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Survey: Workers Have Trouble Emptying Nests

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Many U.S. residents say the need to support adult children is affecting their retirement savings.

Researchers at a unit of Allstate Corp., Northbrook, Ill., have published data supporting that finding in a summary of a recent survey of 1,603 U.S. residents born between 1946 and 1978.

Working members of the sample had annual household incomes of at least $20,000 and the other members had annual incomes of at least $35,000.

Insurers have emphasized the effect of efforts to provide or pay for long term care for aging parents on baby boomers’ finances.

About 43% of the boomer survey participants said providing support for adult children had affected their retirement savings.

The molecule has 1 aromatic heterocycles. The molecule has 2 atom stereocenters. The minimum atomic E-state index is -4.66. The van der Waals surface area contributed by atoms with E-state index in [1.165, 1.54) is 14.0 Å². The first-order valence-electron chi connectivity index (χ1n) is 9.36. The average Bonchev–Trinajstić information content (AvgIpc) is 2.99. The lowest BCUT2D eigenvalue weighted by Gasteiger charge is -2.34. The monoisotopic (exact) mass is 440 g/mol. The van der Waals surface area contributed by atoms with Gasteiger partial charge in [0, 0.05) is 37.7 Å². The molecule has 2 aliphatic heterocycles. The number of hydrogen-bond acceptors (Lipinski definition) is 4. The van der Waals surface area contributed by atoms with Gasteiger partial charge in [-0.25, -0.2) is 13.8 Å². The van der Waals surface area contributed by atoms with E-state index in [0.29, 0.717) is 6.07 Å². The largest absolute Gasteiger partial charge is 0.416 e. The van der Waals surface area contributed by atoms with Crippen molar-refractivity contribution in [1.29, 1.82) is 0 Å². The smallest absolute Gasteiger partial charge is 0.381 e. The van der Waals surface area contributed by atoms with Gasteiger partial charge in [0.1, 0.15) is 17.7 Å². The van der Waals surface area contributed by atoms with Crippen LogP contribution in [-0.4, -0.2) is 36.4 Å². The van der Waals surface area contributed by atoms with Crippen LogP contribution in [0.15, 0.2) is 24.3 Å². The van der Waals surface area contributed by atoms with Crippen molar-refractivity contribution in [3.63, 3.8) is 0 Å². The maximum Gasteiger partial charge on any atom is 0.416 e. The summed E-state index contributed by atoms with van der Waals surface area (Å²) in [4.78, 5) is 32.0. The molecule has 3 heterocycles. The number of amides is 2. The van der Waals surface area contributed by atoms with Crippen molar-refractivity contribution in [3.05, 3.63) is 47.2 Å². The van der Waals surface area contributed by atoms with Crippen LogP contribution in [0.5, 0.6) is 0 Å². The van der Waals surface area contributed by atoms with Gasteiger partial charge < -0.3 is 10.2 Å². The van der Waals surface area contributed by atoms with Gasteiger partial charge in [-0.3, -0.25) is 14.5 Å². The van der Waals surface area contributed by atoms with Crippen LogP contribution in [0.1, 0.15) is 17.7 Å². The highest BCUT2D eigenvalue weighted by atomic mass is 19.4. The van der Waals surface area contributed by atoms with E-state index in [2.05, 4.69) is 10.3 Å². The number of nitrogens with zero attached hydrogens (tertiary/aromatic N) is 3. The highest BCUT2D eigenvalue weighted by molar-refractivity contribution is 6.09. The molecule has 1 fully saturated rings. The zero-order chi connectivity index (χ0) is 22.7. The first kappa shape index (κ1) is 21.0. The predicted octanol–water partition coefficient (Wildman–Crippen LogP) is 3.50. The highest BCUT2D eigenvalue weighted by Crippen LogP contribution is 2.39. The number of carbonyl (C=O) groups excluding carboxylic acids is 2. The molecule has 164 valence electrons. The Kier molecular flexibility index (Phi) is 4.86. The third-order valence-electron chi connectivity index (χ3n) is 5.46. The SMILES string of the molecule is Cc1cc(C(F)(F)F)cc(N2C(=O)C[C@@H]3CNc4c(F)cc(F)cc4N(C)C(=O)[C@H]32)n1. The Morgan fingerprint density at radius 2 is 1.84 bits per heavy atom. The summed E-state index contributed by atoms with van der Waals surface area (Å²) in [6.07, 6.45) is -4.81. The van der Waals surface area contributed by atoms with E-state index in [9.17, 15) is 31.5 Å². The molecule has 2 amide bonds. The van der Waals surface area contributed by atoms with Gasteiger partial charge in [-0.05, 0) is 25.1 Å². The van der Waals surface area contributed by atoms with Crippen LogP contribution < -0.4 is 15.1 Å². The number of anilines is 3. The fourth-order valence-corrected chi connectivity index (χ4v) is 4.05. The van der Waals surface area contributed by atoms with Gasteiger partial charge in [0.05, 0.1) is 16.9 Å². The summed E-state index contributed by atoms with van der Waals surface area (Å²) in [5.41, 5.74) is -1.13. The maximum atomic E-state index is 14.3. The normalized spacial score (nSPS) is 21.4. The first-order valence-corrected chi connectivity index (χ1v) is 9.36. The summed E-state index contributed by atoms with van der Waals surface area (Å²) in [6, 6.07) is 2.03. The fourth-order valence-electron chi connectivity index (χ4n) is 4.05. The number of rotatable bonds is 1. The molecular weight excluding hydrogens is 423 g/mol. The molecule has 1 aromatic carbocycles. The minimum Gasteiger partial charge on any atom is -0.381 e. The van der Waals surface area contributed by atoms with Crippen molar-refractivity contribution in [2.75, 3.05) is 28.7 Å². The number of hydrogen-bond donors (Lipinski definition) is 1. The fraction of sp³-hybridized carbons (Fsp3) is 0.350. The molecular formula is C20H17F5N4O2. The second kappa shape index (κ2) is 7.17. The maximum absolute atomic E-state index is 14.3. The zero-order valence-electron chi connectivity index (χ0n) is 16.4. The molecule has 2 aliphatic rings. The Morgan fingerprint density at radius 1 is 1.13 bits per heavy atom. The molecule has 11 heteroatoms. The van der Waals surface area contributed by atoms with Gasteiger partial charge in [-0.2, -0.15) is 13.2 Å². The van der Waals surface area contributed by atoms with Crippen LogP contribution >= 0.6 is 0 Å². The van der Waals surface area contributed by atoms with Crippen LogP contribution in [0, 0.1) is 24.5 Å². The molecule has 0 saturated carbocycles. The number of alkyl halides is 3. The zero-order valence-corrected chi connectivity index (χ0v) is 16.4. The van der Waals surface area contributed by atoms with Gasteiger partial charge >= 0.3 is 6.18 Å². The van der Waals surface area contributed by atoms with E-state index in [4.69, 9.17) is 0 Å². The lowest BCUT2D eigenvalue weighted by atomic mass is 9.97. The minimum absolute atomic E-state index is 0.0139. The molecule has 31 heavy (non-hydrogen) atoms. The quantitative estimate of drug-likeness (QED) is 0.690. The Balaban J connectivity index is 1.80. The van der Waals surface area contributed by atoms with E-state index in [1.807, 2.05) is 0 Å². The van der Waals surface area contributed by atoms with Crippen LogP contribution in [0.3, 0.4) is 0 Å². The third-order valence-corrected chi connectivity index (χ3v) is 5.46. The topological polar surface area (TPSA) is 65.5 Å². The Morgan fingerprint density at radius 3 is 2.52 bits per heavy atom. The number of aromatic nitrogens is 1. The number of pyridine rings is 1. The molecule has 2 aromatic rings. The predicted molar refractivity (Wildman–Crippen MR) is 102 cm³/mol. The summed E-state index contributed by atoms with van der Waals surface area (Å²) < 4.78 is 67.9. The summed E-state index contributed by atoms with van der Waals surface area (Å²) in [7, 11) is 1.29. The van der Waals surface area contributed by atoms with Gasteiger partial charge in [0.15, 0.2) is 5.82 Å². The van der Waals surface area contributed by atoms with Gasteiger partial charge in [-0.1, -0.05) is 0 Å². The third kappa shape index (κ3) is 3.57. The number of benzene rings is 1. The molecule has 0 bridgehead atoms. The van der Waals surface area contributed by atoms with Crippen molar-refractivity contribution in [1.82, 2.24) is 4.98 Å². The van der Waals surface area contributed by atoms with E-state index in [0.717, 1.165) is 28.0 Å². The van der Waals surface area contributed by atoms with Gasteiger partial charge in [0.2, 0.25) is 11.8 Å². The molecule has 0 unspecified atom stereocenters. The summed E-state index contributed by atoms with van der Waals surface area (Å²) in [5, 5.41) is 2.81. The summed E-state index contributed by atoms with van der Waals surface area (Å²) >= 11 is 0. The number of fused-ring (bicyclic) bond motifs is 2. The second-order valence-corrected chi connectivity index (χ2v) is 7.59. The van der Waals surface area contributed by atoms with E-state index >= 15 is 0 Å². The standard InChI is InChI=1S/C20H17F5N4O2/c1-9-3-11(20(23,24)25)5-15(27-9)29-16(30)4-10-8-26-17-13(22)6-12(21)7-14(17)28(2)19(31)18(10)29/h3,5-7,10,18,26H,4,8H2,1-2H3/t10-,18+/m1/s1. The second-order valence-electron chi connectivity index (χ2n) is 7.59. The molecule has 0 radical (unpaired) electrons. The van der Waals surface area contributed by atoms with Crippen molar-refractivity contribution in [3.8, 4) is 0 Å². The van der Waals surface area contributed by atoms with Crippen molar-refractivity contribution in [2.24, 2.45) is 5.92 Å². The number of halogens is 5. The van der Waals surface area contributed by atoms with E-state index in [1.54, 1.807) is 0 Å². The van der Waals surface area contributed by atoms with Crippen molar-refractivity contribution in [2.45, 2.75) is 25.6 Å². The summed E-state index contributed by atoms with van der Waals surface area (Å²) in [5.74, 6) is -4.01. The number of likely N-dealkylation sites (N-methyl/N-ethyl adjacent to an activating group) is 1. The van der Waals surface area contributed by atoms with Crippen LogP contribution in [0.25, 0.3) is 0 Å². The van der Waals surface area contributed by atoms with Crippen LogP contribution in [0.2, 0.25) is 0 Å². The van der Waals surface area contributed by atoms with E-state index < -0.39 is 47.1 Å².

Even though only 69% of the “Generation X” survey participants have adult children, 21% of them reported that supporting adult children was affecting their retirement savings.

The burden of supporting grown children was similar for survey participants in different income categories, but it was less of a problem for participants with college degrees, because participants with college degrees were less likely than participants without degrees to have adult children, according to the Allstate survey report.